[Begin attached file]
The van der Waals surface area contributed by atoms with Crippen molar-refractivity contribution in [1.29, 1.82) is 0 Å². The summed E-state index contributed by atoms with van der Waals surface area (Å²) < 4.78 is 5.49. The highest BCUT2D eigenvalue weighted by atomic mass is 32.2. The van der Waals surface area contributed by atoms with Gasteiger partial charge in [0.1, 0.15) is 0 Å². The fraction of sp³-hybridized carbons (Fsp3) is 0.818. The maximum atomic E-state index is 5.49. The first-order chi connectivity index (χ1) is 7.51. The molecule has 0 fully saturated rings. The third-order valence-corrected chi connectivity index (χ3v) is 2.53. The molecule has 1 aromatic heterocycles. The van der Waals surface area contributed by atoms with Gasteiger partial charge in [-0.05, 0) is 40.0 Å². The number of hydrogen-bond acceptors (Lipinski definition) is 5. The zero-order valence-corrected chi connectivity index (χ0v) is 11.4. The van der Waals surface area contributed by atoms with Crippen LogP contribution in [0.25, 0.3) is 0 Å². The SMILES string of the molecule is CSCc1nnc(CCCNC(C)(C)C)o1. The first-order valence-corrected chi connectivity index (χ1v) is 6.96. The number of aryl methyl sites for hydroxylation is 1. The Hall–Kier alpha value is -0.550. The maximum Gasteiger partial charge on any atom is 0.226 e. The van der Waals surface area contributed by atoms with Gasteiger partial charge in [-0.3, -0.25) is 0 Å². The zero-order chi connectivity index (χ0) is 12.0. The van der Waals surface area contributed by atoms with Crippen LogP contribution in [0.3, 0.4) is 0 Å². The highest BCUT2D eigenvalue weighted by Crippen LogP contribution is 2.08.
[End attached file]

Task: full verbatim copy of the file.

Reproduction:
The van der Waals surface area contributed by atoms with Crippen molar-refractivity contribution in [1.29, 1.82) is 0 Å². The summed E-state index contributed by atoms with van der Waals surface area (Å²) < 4.78 is 5.49. The highest BCUT2D eigenvalue weighted by atomic mass is 32.2. The van der Waals surface area contributed by atoms with Gasteiger partial charge in [0.1, 0.15) is 0 Å². The fraction of sp³-hybridized carbons (Fsp3) is 0.818. The maximum atomic E-state index is 5.49. The first-order chi connectivity index (χ1) is 7.51. The molecule has 0 fully saturated rings. The third-order valence-corrected chi connectivity index (χ3v) is 2.53. The molecule has 1 aromatic heterocycles. The van der Waals surface area contributed by atoms with Gasteiger partial charge in [-0.05, 0) is 40.0 Å². The number of hydrogen-bond acceptors (Lipinski definition) is 5. The zero-order valence-corrected chi connectivity index (χ0v) is 11.4. The van der Waals surface area contributed by atoms with Crippen LogP contribution in [0.25, 0.3) is 0 Å². The SMILES string of the molecule is CSCc1nnc(CCCNC(C)(C)C)o1. The first-order valence-corrected chi connectivity index (χ1v) is 6.96. The number of aryl methyl sites for hydroxylation is 1. The Hall–Kier alpha value is -0.550. The maximum Gasteiger partial charge on any atom is 0.226 e. The van der Waals surface area contributed by atoms with Gasteiger partial charge in [-0.3, -0.25) is 0 Å². The zero-order chi connectivity index (χ0) is 12.0. The van der Waals surface area contributed by atoms with Crippen LogP contribution in [0.3, 0.4) is 0 Å². The highest BCUT2D eigenvalue weighted by Crippen LogP contribution is 2.08.